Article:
Tag Archives: revlon lipstick

The Marvelous Mrs. Maisel S01E05 (Doink)

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revlonvintagelipstick_bornunicornguerlainjicky_bornunicornThere are some Revlon lipsticks (with the ivory and gold case) on Midge’s counter. On a shelf nearby there’s a Guerlain flacon quadrilobe: impossible to say what scent it contains.

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revlon_vintagenailpolish_bornunicornThe other make-up products on the counter are by Revlon but I couldn’t identify any of them. Some are original (see the Paint the Town Pink box) but the others seem generic items with the label Revlon on them. I couldn’t find any evidence that Revlon nail polish had ever had those bottles, for example, and the same can be said for the black and red compacts. This leaves me a bit perplexed. If Revlon allowed the production of the tv show to use its name, why didn’t they provide original vintage items?

Postcards from the Edge (1990)

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revlonvintagelipstick_bornunicornWhen Doris Mann (Shirley MacLaine) has a car accident and is hospitalized, her daughter Suzanne (Meryl Streep) puts on her make-up. The peach lipstick she uses is by Revlon and matches her mother’s nail polish.

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revlontouchandglowmoisturizingpowderreviewandswatches3The compact Doris uses while putting on some black eye pencil is by Revlon again. It’s made of black plastic with square edges; originally used for the Love Pat pressed powder, it’s now used for the Touch and Glow moisturizing powder. Judging from the three gold lines on the eye pencil, I think it’s another Revlon product.

Picture source.

How to Get Away with Murder S03E01 (We’re Good People Now)

howtogetawaywithmurder_s03e01_bornunicorn-2There are a face cream jar and two lip colours on Annalise Keating’s dressing table.

521272_xlarge_1The face cream is Rosehip moisture restorative night crème by Essano, a brand from New Zealand.

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The lip colour with the golden case is L’Oreal Color Riche Extraordinaire liquid lipstick in #502 Plum Adagio; the other one is a lipstick by Revlon.

Frida Kahlo’s Hidden Closet

wpid-screenshot_2015-05-05-20-07-08.jpgThere’s something creepy and fascinating in the earthly possessions of great artists. We often tend to fantasize about their creations and to put them on a pedestal, but we mustn’t forget they were humans like us, breathing and living in flesh and blood. A strong voyeuristic drive sometimes takes us to visit their homes or their studios, still inhabited with the ghost of them and filled with personal objects. I had a similar feeling when I found out about a project by the Japanese photographer Ishiuchi Miyako. In 2004 he had the honour to photograph personal belongings of Frida Kahlo, which had been hidden in a bathroom of the Blue House in Mexico City. Frida’s husband, Diego Rivera, started placing Frida’s personal effects and clothing there in 1954; he gave instructions that that bathroom should remain closed until 15 years after his death. It remained unopened until 2004, when the Museo Frida Kahlo decided to catalogue the contents of the room. The pictures taken by Miyako are an extraordinary record of an extraordinary life, where pain, illness, desperation, art, love and passion merge.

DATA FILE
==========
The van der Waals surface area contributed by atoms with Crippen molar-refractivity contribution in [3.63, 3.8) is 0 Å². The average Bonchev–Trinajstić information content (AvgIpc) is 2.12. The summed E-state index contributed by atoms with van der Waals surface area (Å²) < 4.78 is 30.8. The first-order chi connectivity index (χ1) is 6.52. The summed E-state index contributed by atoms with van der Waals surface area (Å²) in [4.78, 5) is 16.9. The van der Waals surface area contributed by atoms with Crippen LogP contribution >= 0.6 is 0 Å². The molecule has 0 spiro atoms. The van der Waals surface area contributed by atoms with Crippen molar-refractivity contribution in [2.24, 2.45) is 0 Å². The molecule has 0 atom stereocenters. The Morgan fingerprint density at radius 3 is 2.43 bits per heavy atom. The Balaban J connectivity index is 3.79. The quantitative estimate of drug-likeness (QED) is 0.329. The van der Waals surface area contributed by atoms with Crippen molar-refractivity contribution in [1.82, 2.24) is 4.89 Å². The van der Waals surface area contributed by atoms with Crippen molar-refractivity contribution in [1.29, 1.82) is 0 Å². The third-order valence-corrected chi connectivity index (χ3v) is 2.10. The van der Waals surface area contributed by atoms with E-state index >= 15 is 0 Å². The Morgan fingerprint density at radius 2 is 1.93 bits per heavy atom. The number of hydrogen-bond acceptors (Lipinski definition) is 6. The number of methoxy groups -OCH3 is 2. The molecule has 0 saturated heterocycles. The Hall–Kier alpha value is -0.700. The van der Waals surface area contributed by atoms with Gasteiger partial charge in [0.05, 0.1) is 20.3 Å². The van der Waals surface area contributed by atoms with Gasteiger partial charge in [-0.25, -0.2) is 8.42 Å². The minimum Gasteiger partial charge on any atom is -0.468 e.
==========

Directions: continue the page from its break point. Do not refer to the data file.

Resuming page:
Two pictures have impressed me the most, because they’re beauty-related. In the first one, two Revlon nail polishes are portrayed.

revlon_vintagenailpolish_orchidstoyou_bornunicornSeal-Fast was a top coat: according to an ad appearing on the Pittsburg Press in September 1941, it halved drying time, made the enamel more resistant, protected the nails and encouraged longer growth. The second nail polish was part of the Lastron line: Orchids to You was a shade released in 1948, along with matching lipstick and a face powder. I’m not surprised of this find: Frida’s nails were often painted and Revlon was one of the most popular make-up brands at the time.

The second picture filled me with joy! Finally the evidence that Frida actually wore one of the perfumes always quoted in forums and websites – Emir by Dana.

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dana_emir_vintageads_bornunicornThese beautiful ads emphasize the exotic quality of this perfume. Created by the master perfumer Jean Carles and launched in 1936, it was an oriental leather scent with an incense base. According to the Basenotes user Meliscents, it was a mix of Opium and Ivory soap, “that touch of clean keeps it from being too dark & heavy”. The description perfectly matches Frida’s taste.